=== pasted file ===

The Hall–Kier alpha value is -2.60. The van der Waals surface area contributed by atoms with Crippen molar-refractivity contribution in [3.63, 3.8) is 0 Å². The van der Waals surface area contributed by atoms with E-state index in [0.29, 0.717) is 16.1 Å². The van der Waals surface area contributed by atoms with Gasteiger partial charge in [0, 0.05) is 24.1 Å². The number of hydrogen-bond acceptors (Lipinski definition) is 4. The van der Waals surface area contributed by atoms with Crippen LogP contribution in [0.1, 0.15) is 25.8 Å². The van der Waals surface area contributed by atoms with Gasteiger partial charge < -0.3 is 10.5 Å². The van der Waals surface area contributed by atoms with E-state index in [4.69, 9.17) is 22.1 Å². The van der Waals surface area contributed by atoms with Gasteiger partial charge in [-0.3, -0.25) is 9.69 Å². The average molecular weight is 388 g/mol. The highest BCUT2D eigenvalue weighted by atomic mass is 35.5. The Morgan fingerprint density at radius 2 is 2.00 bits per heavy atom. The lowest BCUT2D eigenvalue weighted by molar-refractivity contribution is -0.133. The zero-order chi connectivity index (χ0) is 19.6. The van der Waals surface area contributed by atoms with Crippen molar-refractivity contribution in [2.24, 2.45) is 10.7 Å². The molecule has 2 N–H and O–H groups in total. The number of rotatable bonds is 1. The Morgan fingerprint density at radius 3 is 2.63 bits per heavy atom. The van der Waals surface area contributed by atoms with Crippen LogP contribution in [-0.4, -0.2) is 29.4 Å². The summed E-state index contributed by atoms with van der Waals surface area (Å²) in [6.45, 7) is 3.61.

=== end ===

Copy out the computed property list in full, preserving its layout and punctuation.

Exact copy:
The Hall–Kier alpha value is -2.60. The van der Waals surface area contributed by atoms with Crippen molar-refractivity contribution in [3.63, 3.8) is 0 Å². The van der Waals surface area contributed by atoms with E-state index in [0.29, 0.717) is 16.1 Å². The van der Waals surface area contributed by atoms with Gasteiger partial charge in [0, 0.05) is 24.1 Å². The number of hydrogen-bond acceptors (Lipinski definition) is 4. The van der Waals surface area contributed by atoms with Crippen LogP contribution in [0.1, 0.15) is 25.8 Å². The van der Waals surface area contributed by atoms with Gasteiger partial charge < -0.3 is 10.5 Å². The van der Waals surface area contributed by atoms with E-state index in [4.69, 9.17) is 22.1 Å². The van der Waals surface area contributed by atoms with Gasteiger partial charge in [-0.3, -0.25) is 9.69 Å². The average molecular weight is 388 g/mol. The highest BCUT2D eigenvalue weighted by atomic mass is 35.5. The Morgan fingerprint density at radius 2 is 2.00 bits per heavy atom. The lowest BCUT2D eigenvalue weighted by molar-refractivity contribution is -0.133. The zero-order chi connectivity index (χ0) is 19.6. The van der Waals surface area contributed by atoms with Crippen molar-refractivity contribution in [2.24, 2.45) is 10.7 Å². The molecule has 2 N–H and O–H groups in total. The number of rotatable bonds is 1. The Morgan fingerprint density at radius 3 is 2.63 bits per heavy atom. The van der Waals surface area contributed by atoms with Crippen LogP contribution in [-0.4, -0.2) is 29.4 Å². The summed E-state index contributed by atoms with van der Waals surface area (Å²) in [6.45, 7) is 3.61.